Youmna and Tony were born meters away from each other in Beirut… in different vintages!
Life brought them together in 1977, but due to the war in Lebanon (1975 – 1991), the path ahead was never going to be easy, with Tony going and coming from London to Beirut via rickety boats from Cyprus when the Beirut airport was closed, and Youmna holding the fort in London to raise the children.
Eventually, they discovered the beauty of the Bordeaux region during several summers spent in a lovely Chartreuse 6 km away from Biac!

However, never in their wildest dreams did they think that “retirement” would translate into owning Biac itself.

They now divide their time between Beirut, where Tony’s main office remains, and Biac, where their hearts lie.


Last summer I had the opportunity to meet Youmna at a Chateau Biac wine dinner at the Pour Wine Bar and Bistro in Otsego.  At the end of the dinner, we sat down for a short chat.  It was fun to learn we have some mutual friends, Pierre Seillan of Verite (Sonoma California) and Jill Boutros of Chateau Belle-Vue (Lebanon) and her Minnesota connection.

What was the draw for you and your husband to purchase a vineyard and winery in Bordeaux?

It was never our intention to acquire a vineyard!!! We were looking for a holiday home we could enjoy, as we were based in London at the time.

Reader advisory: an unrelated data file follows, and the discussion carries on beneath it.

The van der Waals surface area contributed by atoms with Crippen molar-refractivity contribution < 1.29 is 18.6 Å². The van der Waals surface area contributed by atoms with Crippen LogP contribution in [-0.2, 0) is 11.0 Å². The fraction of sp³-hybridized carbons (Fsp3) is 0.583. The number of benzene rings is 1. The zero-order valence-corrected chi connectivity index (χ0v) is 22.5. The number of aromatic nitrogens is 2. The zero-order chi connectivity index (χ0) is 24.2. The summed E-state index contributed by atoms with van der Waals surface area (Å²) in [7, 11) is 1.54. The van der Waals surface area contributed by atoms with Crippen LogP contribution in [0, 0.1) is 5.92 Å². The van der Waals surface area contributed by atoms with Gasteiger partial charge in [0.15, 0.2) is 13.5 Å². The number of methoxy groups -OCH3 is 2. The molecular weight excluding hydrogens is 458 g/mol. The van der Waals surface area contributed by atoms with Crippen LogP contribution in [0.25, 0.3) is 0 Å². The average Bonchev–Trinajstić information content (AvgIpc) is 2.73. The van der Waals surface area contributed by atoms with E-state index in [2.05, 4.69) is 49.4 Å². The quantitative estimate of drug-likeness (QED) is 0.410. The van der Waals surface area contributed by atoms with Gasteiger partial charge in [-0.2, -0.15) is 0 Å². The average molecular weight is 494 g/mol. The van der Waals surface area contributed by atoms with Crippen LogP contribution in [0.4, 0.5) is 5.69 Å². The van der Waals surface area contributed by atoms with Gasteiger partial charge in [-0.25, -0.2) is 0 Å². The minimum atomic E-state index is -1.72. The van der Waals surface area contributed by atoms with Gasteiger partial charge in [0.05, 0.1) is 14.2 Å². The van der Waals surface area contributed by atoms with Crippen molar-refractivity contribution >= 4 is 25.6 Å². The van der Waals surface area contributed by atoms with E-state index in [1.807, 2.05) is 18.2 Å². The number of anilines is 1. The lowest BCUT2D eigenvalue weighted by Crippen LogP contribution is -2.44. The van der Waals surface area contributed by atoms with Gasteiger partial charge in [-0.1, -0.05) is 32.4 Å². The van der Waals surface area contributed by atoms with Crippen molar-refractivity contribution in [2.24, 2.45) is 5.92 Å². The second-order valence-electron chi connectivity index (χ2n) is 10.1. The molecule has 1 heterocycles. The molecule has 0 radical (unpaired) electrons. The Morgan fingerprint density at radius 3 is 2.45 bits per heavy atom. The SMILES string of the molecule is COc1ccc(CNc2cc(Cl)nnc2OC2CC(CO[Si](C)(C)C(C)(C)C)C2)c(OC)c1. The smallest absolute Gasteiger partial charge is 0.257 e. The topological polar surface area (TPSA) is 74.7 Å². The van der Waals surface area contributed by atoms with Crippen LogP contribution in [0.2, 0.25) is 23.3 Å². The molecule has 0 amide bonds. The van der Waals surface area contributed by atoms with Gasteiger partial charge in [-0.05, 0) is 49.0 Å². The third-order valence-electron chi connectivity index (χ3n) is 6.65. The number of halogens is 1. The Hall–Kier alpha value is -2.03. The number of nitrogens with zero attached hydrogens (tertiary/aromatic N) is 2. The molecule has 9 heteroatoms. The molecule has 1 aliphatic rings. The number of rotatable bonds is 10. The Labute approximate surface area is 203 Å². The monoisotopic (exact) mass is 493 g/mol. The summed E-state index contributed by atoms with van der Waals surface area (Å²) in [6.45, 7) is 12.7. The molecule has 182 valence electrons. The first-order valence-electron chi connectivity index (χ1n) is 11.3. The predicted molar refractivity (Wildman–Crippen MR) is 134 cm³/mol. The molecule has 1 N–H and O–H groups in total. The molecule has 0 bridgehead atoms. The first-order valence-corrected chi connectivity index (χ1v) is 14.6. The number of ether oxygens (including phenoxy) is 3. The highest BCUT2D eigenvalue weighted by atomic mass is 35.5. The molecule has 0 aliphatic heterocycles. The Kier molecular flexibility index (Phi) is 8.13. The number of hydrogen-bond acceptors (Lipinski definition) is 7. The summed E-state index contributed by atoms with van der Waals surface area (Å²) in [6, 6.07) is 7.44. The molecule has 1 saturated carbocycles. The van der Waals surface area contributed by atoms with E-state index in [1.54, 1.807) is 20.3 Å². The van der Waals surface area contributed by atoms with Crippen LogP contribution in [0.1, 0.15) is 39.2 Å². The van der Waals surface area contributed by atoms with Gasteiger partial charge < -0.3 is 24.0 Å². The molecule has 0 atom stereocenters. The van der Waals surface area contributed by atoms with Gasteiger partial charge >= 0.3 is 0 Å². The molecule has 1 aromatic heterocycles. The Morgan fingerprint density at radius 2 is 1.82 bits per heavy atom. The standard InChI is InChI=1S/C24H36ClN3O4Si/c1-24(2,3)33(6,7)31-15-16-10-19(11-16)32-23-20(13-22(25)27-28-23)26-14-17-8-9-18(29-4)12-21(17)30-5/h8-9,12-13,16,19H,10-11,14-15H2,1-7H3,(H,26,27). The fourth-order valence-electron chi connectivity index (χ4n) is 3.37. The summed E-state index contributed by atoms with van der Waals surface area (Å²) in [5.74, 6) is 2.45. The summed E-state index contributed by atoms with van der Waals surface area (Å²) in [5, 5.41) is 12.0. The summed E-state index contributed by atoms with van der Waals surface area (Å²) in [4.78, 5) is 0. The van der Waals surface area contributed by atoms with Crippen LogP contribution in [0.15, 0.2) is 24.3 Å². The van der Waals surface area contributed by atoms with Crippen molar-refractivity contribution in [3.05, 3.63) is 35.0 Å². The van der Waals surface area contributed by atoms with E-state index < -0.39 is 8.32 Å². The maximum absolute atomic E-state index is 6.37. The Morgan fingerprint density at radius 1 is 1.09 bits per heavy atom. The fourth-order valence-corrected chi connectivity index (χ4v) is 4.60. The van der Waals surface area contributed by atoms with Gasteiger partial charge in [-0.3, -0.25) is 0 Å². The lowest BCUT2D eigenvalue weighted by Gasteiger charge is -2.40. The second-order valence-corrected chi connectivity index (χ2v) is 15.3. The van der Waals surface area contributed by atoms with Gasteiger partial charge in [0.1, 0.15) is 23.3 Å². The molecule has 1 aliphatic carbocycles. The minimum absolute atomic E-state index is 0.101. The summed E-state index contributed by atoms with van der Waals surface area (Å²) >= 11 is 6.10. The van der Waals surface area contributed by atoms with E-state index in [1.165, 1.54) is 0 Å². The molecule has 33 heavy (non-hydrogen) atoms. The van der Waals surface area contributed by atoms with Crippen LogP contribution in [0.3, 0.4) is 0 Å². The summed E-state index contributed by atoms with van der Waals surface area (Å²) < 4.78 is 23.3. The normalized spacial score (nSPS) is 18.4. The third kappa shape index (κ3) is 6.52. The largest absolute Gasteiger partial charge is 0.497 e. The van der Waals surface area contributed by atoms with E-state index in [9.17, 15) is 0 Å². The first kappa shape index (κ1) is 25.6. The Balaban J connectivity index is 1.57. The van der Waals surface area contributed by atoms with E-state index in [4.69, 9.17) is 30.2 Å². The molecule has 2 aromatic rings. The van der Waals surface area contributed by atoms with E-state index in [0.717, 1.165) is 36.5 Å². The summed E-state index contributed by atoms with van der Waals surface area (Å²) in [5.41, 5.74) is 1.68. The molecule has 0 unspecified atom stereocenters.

Both Tony and I are Lebanese. During Lebanon ‘s recent war (1975-1991), we had found a house very close to Biac which we rented for 10 successive summers. During that time, Tony had opened an office in London as operating out of Beirut was more and more dangerous. He had quite a serious collection of Bordeaux wines since the 70s, so we explored the area visiting the Chateaux relevant to the wines he had bought: we fell in love with the region and the quality of life in the Gironde.

As Beirut returned to some normality, we already “commuted” between there and London where our children were still based. As there are many flights between London and Bordeaux, the original idea was to have a “holiday” home we reach quickly, but never envisaged such an ambitious project as a vineyard as we knew the kind of responsibility and commitment it entailed.

However, having rented the guesthouses in Biac one summer, and discovering the exceptional position of the property over the river, all the other properties we visited paled in comparison. Biac was a “small “ vineyard in comparison to the average Bordeaux properties; our local friends told us that it would be very easy to manage!!! (that’s when you know your real friends!!! )…

Eventually, the beauty of the property was too much of a pull! So we jumped in!!!

How old is your Chateau and when did you purchase it?